Rising Floods for Basement Apartment Dwellers – Home, Interrupted

Feet in Two Words: When Venezuelan migrant Bibiane Chamorro woke up on September 1st, 2021, at first, she thought she was dreaming.

She had gone to bed at 9 p.m. with her husband, Mario, so she could get up at 4 a.m. for her job as a housekeeper. But in the middle of the night, she woke to the sound of her little dog, Lily, splashing around. When she opened her eyes, she realized their basement apartment had started to fill with water.

 “The water come [sic] so fast, all through the walls, the, the door. It was very, very fast,” said Bibiane. “My husband say [sic], eh, wake up. Wake up…We are going to die here.”

Bibiane grabbed Lily and started to wade towards the exit. But the water rose so high that she had to start swimming. Then, moments from the exit, she hit her head on the ceiling and began to drown. Her husband had to swim back, grab her, and pull her out of the apartment.

Bibiane, Mario, and Lily all survived the night of Hurricane Ida. But 11 other basement tenants didn’t.

Three years after Ida, in 2024, it’s estimated that over 100,000 people are currently living in New York’s basement apartments, many of them migrants. These units can give new arrivals a way to get into homes and out of city-sponsored shelters. But they can also be dangerous—part of an underregulated, nebulous ecosystem that lives at the nexus of three overlapping crises.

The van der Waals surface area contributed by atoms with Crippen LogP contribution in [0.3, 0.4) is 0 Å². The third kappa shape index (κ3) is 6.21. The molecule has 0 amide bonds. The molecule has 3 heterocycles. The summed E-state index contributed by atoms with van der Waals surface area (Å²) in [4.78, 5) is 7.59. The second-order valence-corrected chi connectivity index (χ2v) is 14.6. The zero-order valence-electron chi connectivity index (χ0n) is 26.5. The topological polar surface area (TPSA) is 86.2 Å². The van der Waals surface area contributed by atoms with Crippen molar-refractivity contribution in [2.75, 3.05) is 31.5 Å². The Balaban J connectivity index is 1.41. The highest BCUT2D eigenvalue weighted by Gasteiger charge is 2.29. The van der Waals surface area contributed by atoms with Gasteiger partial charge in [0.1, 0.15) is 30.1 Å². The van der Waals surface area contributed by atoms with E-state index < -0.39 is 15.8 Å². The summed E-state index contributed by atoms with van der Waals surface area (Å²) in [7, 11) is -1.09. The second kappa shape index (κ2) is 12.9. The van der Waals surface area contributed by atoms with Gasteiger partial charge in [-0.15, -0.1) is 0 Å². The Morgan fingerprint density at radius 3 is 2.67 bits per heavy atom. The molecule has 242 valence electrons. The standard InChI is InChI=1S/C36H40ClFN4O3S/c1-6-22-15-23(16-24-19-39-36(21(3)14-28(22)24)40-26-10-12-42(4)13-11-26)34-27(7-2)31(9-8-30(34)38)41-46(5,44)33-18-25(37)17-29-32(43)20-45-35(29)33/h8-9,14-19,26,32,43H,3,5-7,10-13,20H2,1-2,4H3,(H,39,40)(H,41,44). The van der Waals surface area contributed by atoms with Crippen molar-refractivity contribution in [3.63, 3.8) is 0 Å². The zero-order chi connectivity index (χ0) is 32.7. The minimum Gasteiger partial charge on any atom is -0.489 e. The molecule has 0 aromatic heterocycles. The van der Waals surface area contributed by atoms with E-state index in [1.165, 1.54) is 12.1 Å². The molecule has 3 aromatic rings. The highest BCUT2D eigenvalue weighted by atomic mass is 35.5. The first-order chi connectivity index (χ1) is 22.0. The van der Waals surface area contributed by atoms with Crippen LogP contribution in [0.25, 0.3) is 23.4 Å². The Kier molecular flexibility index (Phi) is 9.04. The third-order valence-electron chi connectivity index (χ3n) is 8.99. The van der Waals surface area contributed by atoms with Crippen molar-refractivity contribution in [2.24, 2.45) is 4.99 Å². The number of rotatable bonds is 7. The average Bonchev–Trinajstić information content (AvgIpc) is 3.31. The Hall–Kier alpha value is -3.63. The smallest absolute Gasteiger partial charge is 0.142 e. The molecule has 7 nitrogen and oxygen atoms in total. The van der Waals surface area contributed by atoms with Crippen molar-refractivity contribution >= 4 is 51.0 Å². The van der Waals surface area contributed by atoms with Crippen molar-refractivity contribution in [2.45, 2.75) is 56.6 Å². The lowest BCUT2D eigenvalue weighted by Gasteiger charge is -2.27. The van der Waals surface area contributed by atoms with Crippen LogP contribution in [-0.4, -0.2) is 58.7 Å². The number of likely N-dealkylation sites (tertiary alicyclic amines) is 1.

New York is in the middle of a housing crisis, with the average one-bedroom in Manhattan currently costing over $4,000. A majority of New Yorkers are currently rent-burdened and, despite the city’s attempts to address affordability, housing is at its lowest level of vacancy since 1968.

The city’s also in the midst of a migrant crisis. Over 100,000 asylum-seekers arrived in New York in 2023. Political and electoral posturing from border leaders like Texas Governor Greg Abbott meant new arrivals continued to be bussed into the city well into the winter of last year, straining city services and causing Mayor Eric Adams to implement 60- to 90-day shelter limits for new arrivals.

On top of it all, a climate crisis: New York’s rainfall is hitting record-breaking levels and predictive maps show that over 40 percent of New Yorkers may face re-location by the end of the century. Read more or listen>>